nachricht Cryo-electron microscopy achieves unprecedented resolution using new computational methods
24.03.2017 | DOE/Lawrence Berkeley National Laboratory

nachricht How cheetahs stay fit and healthy
24.03.2017 | Forschungsverbund Berlin e.V.

All articles from Life Sciences >>>

The most recent press releases about innovation >>>

Die letzten 5 Focus-News des innovations-reports im Überblick:

Im Focus: Giant Magnetic Fields in the Universe

Astronomers from Bonn and Tautenburg in Thuringia (Germany) used the 100-m radio telescope at Effelsberg to observe several galaxy clusters. At the edges of these large accumulations of dark matter, stellar systems (galaxies), hot gas, and charged particles, they found magnetic fields that are exceptionally ordered over distances of many million light years. This makes them the most extended magnetic fields in the universe known so far.

The results will be published on March 22 in the journal „Astronomy & Astrophysics“.

Galaxy clusters are the largest gravitationally bound structures in the universe. With a typical extent of about 10 million light years, i.e. 100 times the...

Im Focus: Tracing down linear ubiquitination

Researchers at the Goethe University Frankfurt, together with partners from the University of Tübingen in Germany and Queen Mary University as well as Francis Crick Institute from London (UK) have developed a novel technology to decipher the secret ubiquitin code.

Ubiquitin is a small protein that can be linked to other cellular proteins, thereby controlling and modulating their functions. The attachment occurs in many...

Im Focus: Perovskite edges can be tuned for optoelectronic performance

Layered 2D material improves efficiency for solar cells and LEDs

In the eternal search for next generation high-efficiency solar cells and LEDs, scientists at Los Alamos National Laboratory and their partners are creating...

Im Focus: Polymer-coated silicon nanosheets as alternative to graphene: A perfect team for nanoelectronics

Silicon nanosheets are thin, two-dimensional layers with exceptional optoelectronic properties very similar to those of graphene. Albeit, the nanosheets are less stable. Now researchers at the Technical University of Munich (TUM) have, for the first time ever, produced a composite material combining silicon nanosheets and a polymer that is both UV-resistant and easy to process. This brings the scientists a significant step closer to industrial applications like flexible displays and photosensors.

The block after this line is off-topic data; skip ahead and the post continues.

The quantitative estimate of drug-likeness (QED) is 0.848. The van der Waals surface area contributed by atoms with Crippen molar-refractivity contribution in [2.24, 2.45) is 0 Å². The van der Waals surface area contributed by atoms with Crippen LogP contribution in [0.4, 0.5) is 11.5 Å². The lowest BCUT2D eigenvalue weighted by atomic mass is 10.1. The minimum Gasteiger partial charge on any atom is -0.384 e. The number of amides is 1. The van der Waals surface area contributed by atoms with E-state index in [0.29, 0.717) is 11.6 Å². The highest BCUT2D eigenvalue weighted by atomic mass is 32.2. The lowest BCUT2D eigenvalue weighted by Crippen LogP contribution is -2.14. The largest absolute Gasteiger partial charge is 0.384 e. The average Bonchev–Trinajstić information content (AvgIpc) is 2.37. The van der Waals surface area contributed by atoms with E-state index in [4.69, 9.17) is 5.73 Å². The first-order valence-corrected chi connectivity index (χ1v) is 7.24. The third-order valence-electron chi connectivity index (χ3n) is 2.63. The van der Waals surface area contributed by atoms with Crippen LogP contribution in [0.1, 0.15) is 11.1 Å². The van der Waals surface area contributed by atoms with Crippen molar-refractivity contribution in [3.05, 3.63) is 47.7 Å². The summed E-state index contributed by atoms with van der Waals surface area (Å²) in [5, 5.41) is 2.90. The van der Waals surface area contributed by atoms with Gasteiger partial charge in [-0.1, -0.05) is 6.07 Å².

Silicon nanosheets are thin, two-dimensional layers with exceptional optoelectronic properties very similar to those of graphene. Albeit, the nanosheets are...

Im Focus: Researchers Imitate Molecular Crowding in Cells

Enzymes behave differently in a test tube compared with the molecular scrum of a living cell. Chemists from the University of Basel have now been able to simulate these confined natural conditions in artificial vesicles for the first time. As reported in the academic journal Small, the results are offering better insight into the development of nanoreactors and artificial organelles.

Enzymes behave differently in a test tube compared with the molecular scrum of a living cell. Chemists from the University of Basel have now been able to...

All Focus news of the innovation-report >>>

Anzeige

Anzeige

Event News

International Land Use Symposium ILUS 2017: Call for Abstracts and Registration open

20.03.2017 | Event News

CONNECT 2017: International congress on connective tissue

14.03.2017 | Event News

ICTM Conference: Turbine Construction between Big Data and Additive Manufacturing

07.03.2017 | Event News

 
Latest News

Argon is not the 'dope' for metallic hydrogen

24.03.2017 | Materials Sciences

Astronomers find unexpected, dust-obscured star formation in distant galaxy

24.03.2017 | Physics and Astronomy

Gravitational wave kicks monster black hole out of galactic core

24.03.2017 | Physics and Astronomy

VideoLinks
B2B-VideoLinks
More VideoLinks >>>